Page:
I’m both early and late to this party: Kentucky Route Zero came out in 2013, but it’s an episodic game and 4 of 5 episodes are out. The last one should be out, oh, any day now.

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On a magic realist tour, always stop for the music

It’s a weird little game, though if you started with Grim Fandango, threw in some García Marquez, and marinated it in Southern Gothic, you’d end up about here. It’s mostly text adventure, but it makes effective use of some evocative, beautiful visuals. It largely tells a tale rather than letting you shape it, but your choices affect your experience immensely. And everything, from tone to which character is the protagonist, is subject to change.

The basics: you start out playing a truck driver named Conway, who gets lost trying to deliver a shipment of antiques. He stops off at a gas station and learns that the address he’s looking for is more or less in neverland– it’s on the titular Route Zero, an underground highway that you can’t get to by normal means. He’s sent on an increasingly bizarre quest to find the entrance to this highway.

Along the way he picks up a very motley crew of other strange loners: Shannon, a girl he finds in an abandoned mine; a boy named Ezra who hangs with a giant eagle and whose parents have disappeared; Junebug and Johnnie, traveling musicians who happen to be robots, though no one is gauche enough to hassle them about it; Cate, who runs a tugboat along an underground river and also serves as a midwife. We end up learning quite a lot about each of them and their predicaments.

A lot of fantasy is empowerment fantasy. Not here. Magic realism is a sort of inversion of Samuel Beckett: ultimately the universe is bleak and tragic, but damn if we aren’t going to have some fun along the way. The story of KRZ is full of terrible things: a flooded mine, unscrupulous corporations, infuriating bureaucracies, debt, decay, and medical emergencies. Against all this, there’s only friendship, kindness, and music. The story hints that Conway has a tendency to look for escape in a bottle. But there’s other kinds of escape, even if only momentary, like the sudden dizzying pans or zooms in KRZ’s visuals where you realize that the flat-seeming images are really 3-D modeled.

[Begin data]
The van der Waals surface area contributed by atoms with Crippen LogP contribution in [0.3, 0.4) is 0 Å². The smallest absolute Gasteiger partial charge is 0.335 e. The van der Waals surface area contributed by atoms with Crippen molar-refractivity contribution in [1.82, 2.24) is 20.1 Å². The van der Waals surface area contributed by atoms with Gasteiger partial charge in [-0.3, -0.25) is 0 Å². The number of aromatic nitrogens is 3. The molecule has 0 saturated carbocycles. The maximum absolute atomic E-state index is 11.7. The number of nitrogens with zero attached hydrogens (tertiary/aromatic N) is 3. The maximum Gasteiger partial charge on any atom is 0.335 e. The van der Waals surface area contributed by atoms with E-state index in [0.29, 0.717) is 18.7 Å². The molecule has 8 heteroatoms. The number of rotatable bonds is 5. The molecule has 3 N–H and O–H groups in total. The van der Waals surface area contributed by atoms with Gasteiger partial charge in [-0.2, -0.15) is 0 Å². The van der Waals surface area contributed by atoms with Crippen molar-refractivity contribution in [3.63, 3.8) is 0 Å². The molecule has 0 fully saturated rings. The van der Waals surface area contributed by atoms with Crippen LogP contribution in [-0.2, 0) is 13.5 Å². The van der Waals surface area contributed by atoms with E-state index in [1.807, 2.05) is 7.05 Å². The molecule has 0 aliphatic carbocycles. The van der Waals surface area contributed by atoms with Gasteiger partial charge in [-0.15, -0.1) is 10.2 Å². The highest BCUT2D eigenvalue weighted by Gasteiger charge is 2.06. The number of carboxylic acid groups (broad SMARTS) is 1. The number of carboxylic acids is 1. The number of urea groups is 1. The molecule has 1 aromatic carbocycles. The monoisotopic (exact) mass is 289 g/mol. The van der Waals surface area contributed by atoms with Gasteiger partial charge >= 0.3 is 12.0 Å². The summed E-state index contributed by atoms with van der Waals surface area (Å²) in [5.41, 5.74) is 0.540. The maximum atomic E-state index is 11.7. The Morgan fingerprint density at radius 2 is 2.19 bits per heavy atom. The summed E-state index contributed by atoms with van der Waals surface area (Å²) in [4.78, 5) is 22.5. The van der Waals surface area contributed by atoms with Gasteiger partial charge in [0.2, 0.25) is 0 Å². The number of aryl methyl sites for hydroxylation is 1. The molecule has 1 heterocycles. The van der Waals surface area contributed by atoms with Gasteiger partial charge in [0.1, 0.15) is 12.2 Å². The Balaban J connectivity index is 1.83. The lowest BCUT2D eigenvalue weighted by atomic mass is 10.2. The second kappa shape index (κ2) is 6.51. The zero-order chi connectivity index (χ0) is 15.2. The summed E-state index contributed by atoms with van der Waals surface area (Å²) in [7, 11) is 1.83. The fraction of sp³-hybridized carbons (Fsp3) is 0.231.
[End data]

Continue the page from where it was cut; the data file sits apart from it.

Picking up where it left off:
There are a lot of references to other works… let’s just say that very few of the names in the story are random. It’s not intrusive, though, just a nod to fellow travelers.

I mentioned Grim Fandango as being closest to what KRZ is like as a game.  You don’t really have the puzzles, however, or the hope of a happy ending. (We’ll see. I hope at least someone in the story gets one.) You make choices, almost always by choosing a line of dialog.

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OK, not a fascinating choice, but it’s the only screenshot I had that showed choices.

I’ll warn you right now: it seems like your choices don’t impact the overall story at all. (But we’ll see when Act 5 comes out.) You get about the same story in the same order no matter what you do. And yet the choices aren’t meaningless; they’re a low-key form of roleplaying. You can choose to be distanced, or empathetic. You can intensely pursue your quest goals, or you can accept digressions.  You can define some of the characters’ pasts and how they feel about them.

In some ways the game, without redefining the basic idea of a dialog tree, makes it work better than almost any other game. The big Bethesda and Bioware games almost always give you three basic options: be nasty, be helpful, or don’t get involved. The choices here may not be highly consequential, but they’re generally all reasonable, at least.

The story opens out quite a bit in Act 4, where you’re travelling on Cate’s tugboat, making various stops. At each one you choose which character you want to follow. So here you can really only get half the story, though apparently (I haven’t tried replaying it) you get hints of what happened in the other branch.

Oh, a warning that might avoid some surprised swearing: the game has three save slots, but it doesn’t remember which one you used last. I thought it hadn’t saved my progress at one point, but it had– I just had to choose the right save slot.

Will you like it? Well, if your idea of a game is “shoot all the things”, maybe not. I think it has its longueurs; on the other hand, I’m eager to see how it all comes together in Act 5. For the most part it’s aiming at a particular strain of melancholy, leavened by some comedy and bemused folksiness (none of the characters quite knows what’s going on, though some are less troubled by this than others). Mostly it hits its marks.

Sometimes it’d be nice if it really gave into the weirdness, gave you some of the exhilaration of parts of (say) Edith Finch. But that would probably spoil the quieter bits, which you’d rush through to get to the set pieces. This is a game where some strangers bonding over mushroom hunting (next to an underground river), or deciding whether or not to talk to the dog in the straw hat, are as important as pursuing Conway’s increasingly unlikely delivery.

 

 

 

 

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